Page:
A significant observation that can be made about the sequence of changes that are observed in Figs. 8-19 is that the final product, the granite, is massive and exhibits no outward appearance of cataclasis or gneissic foliation that might be expected if the former rock were subjected to intense shearing and granulation. Most of the quartz lacks undulatory extinction; the microcline and recrystallized plagioclase are not deformed; and the granite has an interlocking hypidiomorphic texture typical of a granite crystallized from a magma. It must be recognized that the whole replacement and recrystallization process that produces wartlike myrmekite, not only eliminates or greatly modifies the former precursor minerals, but also destroys the evidence for former strong deformation; see also Sylvester and Christie (1968) for similar evidence of the elimination of strong deformation in quartz by dynamic recrystallization. At Temecula, the only bits of evidence in the granite of the former microfracturing and cataclasis are the occurrences of myrmekite and quartz-bleb clusters (e.g., Fig. 18 and Fig. 19). The granulated and microfractured grains are no longer present. Therefore, the absence of deformation in a myrmekite-bearing granite is not a criterion that can be used to say that K-metasomatism did not take place.

A second significant observation is that although the myrmekite-bearing granite has a gradational contact with remnant quartz diorite adjacent to the amphibolite dike in the 16-cm transition zone (Fig. 7), all other granite contacts against the quartz diorite are knife-edge sharp (photos 3, 4, and 5 in Fig. 3). Such sharp contacts between mafic and felsic igneous rocks are commonly used as a criterion to indicate injection of magma rather than metasomatism. But fluids producing K- and Si-metasomatism did not penetrate the quartz diorite where it was undeformed, and, therefore, replacements of microfractured biotite, hornblende, and plagioclase by quartz, microcline, and sodic plagioclase could occur only to a sharp limit against the quartz diorite that had not been microfractured. At any rate, these sharp quartz diorite-granite contacts in the Temecula site give false evidence for magmatism. See Collins (1997f) and Roddick (1982).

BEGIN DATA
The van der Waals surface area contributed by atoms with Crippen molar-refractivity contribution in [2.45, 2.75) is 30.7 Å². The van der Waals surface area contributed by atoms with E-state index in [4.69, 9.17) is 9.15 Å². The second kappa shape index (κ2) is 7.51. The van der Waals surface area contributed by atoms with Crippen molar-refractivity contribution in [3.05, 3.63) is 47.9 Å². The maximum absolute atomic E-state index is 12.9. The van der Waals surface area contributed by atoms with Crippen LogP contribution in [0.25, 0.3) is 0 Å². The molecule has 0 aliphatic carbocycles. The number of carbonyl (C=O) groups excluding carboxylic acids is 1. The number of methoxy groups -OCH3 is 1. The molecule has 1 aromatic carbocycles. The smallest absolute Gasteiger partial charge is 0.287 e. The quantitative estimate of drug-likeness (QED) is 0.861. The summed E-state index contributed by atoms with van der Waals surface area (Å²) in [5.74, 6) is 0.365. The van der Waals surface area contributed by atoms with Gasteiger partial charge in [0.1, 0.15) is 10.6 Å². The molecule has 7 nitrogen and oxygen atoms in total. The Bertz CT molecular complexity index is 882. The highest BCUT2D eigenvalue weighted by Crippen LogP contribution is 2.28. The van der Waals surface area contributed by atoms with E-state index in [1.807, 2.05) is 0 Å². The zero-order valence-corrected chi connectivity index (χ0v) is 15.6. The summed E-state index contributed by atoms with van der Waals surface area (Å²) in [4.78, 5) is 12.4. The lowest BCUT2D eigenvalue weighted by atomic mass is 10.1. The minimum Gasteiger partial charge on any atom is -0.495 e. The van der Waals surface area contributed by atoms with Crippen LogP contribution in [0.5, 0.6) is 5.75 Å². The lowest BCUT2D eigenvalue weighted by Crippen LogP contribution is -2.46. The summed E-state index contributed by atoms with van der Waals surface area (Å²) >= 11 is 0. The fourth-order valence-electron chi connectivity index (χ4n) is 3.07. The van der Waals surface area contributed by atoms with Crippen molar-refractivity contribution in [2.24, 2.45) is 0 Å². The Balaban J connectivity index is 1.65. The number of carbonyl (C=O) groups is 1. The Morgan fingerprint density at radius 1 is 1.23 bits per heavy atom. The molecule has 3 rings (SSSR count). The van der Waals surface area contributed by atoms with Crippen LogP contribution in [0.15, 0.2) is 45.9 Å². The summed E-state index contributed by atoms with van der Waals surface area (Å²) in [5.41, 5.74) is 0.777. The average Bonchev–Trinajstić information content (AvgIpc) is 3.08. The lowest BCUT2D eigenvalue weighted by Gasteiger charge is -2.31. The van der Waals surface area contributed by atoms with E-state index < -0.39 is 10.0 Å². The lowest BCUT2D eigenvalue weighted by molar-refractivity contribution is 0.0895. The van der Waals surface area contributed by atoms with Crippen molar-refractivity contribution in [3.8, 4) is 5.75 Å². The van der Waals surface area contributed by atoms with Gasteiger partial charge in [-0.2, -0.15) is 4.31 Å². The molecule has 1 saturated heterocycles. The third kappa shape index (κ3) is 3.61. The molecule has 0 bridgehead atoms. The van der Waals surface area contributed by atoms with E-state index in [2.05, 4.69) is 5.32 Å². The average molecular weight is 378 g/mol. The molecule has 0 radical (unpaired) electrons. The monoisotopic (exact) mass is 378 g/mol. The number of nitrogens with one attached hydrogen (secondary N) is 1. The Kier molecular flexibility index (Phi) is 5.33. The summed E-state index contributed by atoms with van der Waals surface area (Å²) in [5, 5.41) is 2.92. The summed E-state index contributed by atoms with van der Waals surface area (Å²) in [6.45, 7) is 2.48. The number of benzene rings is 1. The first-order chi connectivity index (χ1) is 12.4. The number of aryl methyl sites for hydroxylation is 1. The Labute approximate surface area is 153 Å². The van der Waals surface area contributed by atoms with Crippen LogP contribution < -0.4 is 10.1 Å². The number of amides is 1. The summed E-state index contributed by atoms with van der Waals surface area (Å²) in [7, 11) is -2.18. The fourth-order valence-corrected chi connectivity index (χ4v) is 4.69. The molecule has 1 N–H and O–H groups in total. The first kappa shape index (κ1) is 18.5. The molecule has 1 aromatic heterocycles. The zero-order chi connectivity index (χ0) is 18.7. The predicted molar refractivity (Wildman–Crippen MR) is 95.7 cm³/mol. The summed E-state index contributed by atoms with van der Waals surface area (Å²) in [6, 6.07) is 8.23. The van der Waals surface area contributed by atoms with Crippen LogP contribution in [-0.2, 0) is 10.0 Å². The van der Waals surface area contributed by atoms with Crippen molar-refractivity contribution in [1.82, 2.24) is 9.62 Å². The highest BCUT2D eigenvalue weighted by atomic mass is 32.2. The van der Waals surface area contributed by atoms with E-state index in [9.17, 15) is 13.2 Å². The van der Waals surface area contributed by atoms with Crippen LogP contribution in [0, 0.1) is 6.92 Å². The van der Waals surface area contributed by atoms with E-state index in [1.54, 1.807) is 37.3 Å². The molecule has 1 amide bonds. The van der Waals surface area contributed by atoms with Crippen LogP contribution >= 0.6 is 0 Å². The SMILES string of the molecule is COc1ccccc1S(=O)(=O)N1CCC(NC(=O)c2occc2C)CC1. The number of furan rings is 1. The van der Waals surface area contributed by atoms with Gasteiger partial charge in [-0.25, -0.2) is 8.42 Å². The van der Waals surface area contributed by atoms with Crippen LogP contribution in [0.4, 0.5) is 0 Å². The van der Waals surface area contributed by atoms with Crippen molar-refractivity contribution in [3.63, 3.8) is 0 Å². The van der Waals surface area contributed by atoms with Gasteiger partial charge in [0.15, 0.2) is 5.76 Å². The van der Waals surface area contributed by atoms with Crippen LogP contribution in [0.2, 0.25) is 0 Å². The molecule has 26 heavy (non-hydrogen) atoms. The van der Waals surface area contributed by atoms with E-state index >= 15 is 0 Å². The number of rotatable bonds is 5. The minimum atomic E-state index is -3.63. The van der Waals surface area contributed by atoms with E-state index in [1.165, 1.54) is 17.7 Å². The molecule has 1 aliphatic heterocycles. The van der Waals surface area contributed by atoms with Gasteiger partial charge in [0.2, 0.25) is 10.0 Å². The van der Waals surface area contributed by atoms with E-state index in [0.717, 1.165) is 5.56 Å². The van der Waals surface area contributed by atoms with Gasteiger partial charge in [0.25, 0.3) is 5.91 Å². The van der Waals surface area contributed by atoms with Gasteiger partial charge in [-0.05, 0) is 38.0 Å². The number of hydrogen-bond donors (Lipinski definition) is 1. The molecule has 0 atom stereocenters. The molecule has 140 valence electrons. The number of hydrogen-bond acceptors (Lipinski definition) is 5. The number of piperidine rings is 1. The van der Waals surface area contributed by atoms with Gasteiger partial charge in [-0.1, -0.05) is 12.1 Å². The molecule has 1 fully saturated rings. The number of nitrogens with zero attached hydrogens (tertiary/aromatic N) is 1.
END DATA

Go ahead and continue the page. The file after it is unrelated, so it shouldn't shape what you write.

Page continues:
Absence of K-feldspar megacrysts

Another significant observation is the absence of microcline (or orthoclase) megacrysts in the granite dikes at Temecula, even though the K-metasomatism there was quite extensive, producing 55-60 vol. % microcline. Why are myrmekite-bearing microcline megacrysts formed, for example, in the Cathedral Peak granodiorite (Collins and Collins, 2002), the Twentynine Palms quartz monzonite (Collins, 1997d), and the granodiorite near Monterey, California (Collins, 2001a), but not in the granite at Temecula? And, why is there lesser modal microcline in these rocks than in the granite at Temecula? When the textures and mineralogy in these two kinds of metasomatic granitic rocks are compared, the rocks containing microcline megacrysts still have coexisting normally zoned plagioclase crystals in them, but that is not the case at Temecula. This difference is a clue for explaining why megacrysts were formed in the above three terranes but not at Temecula.

Microfracturing of plagioclase in the primary rocks in which the microcline megacrysts grew, began selectively in a few scattered zoned plagioclase crystals but not in all. As these microfractured plagioclase crystals were replaced in their interiors by microcline and grew in size, subsequent microfracturing occurred in zoned plagioclase crystals only adjacent to the border of the growing microcline crystal but not beyond the border into the other groundmass zoned plagioclase crystals. Consequently, zoned plagioclase crystals still remained in the rocks because K-bearing fluids could not enter unbroken plagioclase to cause replacements. In these rocks where only a few isolated zoned plagioclase crystals were microfractured, fewer sites for nucleations and K-replacements occurred, and the introduced K was concentrated on these fewer sites to make megacrysts. The lesser amounts of microfracturing in these rocks also limited the opportunities for K-metasomatism, and, therefore, the modal volume of the microcline in these rocks is less than in the granite at Temecula.